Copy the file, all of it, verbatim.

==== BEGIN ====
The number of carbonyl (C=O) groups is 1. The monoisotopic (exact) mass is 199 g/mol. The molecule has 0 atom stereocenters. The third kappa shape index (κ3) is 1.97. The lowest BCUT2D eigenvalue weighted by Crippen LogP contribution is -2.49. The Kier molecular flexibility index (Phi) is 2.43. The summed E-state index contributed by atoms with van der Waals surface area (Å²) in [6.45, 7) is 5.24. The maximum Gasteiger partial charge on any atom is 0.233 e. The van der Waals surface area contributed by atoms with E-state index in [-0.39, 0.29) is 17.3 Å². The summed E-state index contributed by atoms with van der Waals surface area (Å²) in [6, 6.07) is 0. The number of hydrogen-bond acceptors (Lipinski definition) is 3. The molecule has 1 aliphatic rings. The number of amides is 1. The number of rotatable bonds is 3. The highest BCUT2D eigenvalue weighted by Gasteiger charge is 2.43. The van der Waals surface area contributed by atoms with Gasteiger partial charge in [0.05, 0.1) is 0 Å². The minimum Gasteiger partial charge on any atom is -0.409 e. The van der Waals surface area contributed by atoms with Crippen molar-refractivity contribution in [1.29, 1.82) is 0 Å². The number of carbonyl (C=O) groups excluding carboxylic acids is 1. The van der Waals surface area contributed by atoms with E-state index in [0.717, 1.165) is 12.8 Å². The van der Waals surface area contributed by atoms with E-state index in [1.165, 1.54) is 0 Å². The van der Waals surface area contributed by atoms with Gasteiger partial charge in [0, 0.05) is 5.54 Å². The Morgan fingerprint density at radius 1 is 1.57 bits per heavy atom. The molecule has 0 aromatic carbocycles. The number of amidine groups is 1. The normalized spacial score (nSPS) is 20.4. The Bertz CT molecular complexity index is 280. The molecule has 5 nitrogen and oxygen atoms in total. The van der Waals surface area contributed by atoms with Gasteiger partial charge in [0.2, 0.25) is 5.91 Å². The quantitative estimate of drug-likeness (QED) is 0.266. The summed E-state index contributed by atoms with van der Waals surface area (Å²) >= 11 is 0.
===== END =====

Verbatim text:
The number of carbonyl (C=O) groups is 1. The monoisotopic (exact) mass is 199 g/mol. The molecule has 0 atom stereocenters. The third kappa shape index (κ3) is 1.97. The lowest BCUT2D eigenvalue weighted by Crippen LogP contribution is -2.49. The Kier molecular flexibility index (Phi) is 2.43. The summed E-state index contributed by atoms with van der Waals surface area (Å²) in [6.45, 7) is 5.24. The maximum Gasteiger partial charge on any atom is 0.233 e. The van der Waals surface area contributed by atoms with E-state index in [-0.39, 0.29) is 17.3 Å². The summed E-state index contributed by atoms with van der Waals surface area (Å²) in [6, 6.07) is 0. The number of hydrogen-bond acceptors (Lipinski definition) is 3. The molecule has 1 aliphatic rings. The number of amides is 1. The number of rotatable bonds is 3. The highest BCUT2D eigenvalue weighted by Gasteiger charge is 2.43. The van der Waals surface area contributed by atoms with Gasteiger partial charge in [0.05, 0.1) is 0 Å². The minimum Gasteiger partial charge on any atom is -0.409 e. The van der Waals surface area contributed by atoms with Crippen molar-refractivity contribution in [1.29, 1.82) is 0 Å². The number of carbonyl (C=O) groups excluding carboxylic acids is 1. The van der Waals surface area contributed by atoms with E-state index in [0.717, 1.165) is 12.8 Å². The van der Waals surface area contributed by atoms with E-state index in [1.165, 1.54) is 0 Å². The van der Waals surface area contributed by atoms with Gasteiger partial charge in [0, 0.05) is 5.54 Å². The Morgan fingerprint density at radius 1 is 1.57 bits per heavy atom. The molecule has 0 aromatic carbocycles. The number of amidine groups is 1. The normalized spacial score (nSPS) is 20.4. The Bertz CT molecular complexity index is 280. The molecule has 5 nitrogen and oxygen atoms in total. The van der Waals surface area contributed by atoms with Gasteiger partial charge in [0.2, 0.25) is 5.91 Å². The quantitative estimate of drug-likeness (QED) is 0.266. The summed E-state index contributed by atoms with van der Waals surface area (Å²) >= 11 is 0.